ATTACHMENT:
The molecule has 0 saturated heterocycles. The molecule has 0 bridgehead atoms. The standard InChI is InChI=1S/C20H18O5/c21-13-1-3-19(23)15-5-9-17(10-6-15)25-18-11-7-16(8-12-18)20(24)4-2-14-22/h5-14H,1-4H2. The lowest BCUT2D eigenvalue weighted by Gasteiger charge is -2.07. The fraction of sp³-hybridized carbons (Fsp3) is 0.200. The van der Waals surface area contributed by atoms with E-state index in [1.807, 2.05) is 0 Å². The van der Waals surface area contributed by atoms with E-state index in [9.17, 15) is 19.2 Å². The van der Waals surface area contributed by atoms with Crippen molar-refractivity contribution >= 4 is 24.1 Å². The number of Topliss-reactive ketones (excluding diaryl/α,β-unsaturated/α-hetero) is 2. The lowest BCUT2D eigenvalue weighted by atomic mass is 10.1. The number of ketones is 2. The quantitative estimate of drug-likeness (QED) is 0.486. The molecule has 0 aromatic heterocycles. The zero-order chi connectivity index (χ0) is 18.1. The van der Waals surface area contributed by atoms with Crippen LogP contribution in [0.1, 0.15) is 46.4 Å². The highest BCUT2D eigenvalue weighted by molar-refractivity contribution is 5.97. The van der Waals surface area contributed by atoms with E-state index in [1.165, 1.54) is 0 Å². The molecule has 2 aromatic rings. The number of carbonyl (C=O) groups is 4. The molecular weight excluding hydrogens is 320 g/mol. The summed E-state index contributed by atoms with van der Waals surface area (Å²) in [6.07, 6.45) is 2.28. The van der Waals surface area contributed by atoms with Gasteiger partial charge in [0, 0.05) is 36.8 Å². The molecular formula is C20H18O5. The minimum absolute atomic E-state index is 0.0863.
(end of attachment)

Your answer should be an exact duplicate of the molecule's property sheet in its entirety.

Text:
The molecule has 0 saturated heterocycles. The molecule has 0 bridgehead atoms. The standard InChI is InChI=1S/C20H18O5/c21-13-1-3-19(23)15-5-9-17(10-6-15)25-18-11-7-16(8-12-18)20(24)4-2-14-22/h5-14H,1-4H2. The lowest BCUT2D eigenvalue weighted by Gasteiger charge is -2.07. The fraction of sp³-hybridized carbons (Fsp3) is 0.200. The van der Waals surface area contributed by atoms with E-state index in [1.807, 2.05) is 0 Å². The van der Waals surface area contributed by atoms with E-state index in [9.17, 15) is 19.2 Å². The van der Waals surface area contributed by atoms with Crippen molar-refractivity contribution >= 4 is 24.1 Å². The number of Topliss-reactive ketones (excluding diaryl/α,β-unsaturated/α-hetero) is 2. The lowest BCUT2D eigenvalue weighted by atomic mass is 10.1. The number of ketones is 2. The quantitative estimate of drug-likeness (QED) is 0.486. The molecule has 0 aromatic heterocycles. The zero-order chi connectivity index (χ0) is 18.1. The van der Waals surface area contributed by atoms with Crippen LogP contribution in [0.1, 0.15) is 46.4 Å². The highest BCUT2D eigenvalue weighted by molar-refractivity contribution is 5.97. The van der Waals surface area contributed by atoms with E-state index in [1.165, 1.54) is 0 Å². The molecule has 2 aromatic rings. The number of carbonyl (C=O) groups is 4. The molecular weight excluding hydrogens is 320 g/mol. The summed E-state index contributed by atoms with van der Waals surface area (Å²) in [6.07, 6.45) is 2.28. The van der Waals surface area contributed by atoms with Gasteiger partial charge in [0, 0.05) is 36.8 Å². The molecular formula is C20H18O5. The minimum absolute atomic E-state index is 0.0863.